Author(s)Vawter, Noah (Noah Theodore)
Massachusetts Institute of Technology. Dept. of Architecture. Program in Media Arts and Sciences.
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This dissertation describes the research, development and reasoning behind a family of musical instruments called Exertion Instruments. They use inline electrical generators to run a synthesizer and an amplifier while eliminating the need for batteries. Efficient acoustic design minimizes the power requirements while optimized generator and ergonomic design maximize power generation. As such, they combine the convenience of acoustic instruments with the flexibility of electronic instruments. Also, through new generator designs, nuances of player charging movements become as important to expression as the overall intensity of their playing. The player treats the generator like a typical physical resonator such as a string, using musical instrument playing gestures. Yet they manipulate audio electronically, enabling practices like sampling, synthesis and modulation. During development, a modular approach using amateur-friendly materials was taken to empower future instrument builders to customize and improve the instrument. In addition to technical criteria based on measurements, Exertion Instruments are evaluated through player and builder experiences in a series of technical workshops and realworld performances.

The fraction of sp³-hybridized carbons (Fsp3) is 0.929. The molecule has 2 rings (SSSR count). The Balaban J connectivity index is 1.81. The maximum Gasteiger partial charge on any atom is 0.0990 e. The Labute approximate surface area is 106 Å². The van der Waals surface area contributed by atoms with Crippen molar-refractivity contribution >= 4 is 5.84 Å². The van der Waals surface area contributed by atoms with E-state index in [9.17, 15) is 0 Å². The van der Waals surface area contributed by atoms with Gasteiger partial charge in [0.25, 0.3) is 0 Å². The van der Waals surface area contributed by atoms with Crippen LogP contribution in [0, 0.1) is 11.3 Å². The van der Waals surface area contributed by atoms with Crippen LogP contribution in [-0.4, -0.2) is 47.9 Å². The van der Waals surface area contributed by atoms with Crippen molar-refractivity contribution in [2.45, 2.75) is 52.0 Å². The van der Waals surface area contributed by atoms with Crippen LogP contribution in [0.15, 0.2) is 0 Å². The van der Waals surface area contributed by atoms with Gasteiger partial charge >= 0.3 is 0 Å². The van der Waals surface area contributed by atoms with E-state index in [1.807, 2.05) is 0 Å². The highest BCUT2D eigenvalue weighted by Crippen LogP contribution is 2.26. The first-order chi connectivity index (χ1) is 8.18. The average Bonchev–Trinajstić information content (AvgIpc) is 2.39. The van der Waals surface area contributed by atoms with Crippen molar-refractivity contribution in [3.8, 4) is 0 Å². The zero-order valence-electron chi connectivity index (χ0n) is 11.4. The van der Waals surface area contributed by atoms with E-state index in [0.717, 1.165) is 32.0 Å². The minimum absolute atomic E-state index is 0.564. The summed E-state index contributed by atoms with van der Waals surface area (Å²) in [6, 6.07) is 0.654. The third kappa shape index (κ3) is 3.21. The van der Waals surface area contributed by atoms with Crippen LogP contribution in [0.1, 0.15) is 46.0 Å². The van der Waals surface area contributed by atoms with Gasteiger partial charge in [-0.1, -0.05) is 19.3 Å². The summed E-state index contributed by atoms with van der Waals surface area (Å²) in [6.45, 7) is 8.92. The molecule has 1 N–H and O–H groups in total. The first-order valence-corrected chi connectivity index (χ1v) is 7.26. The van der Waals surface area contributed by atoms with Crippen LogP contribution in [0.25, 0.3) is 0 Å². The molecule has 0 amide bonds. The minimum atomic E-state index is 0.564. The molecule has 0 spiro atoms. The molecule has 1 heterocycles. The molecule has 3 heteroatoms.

Thesis (Ph. D.)--Massachusetts Institute of Technology, School of Architecture and Planning, Program in Media Arts and Sciences, 2011.Cataloged from PDF version of thesis.Includes bibliographical references (p. 170-173).
DepartmentMassachusetts Institute of Technology. Dept. of Architecture. Program in Media Arts and Sciences.
Massachusetts Institute of Technology
Architecture. Program in Media Arts and Sciences.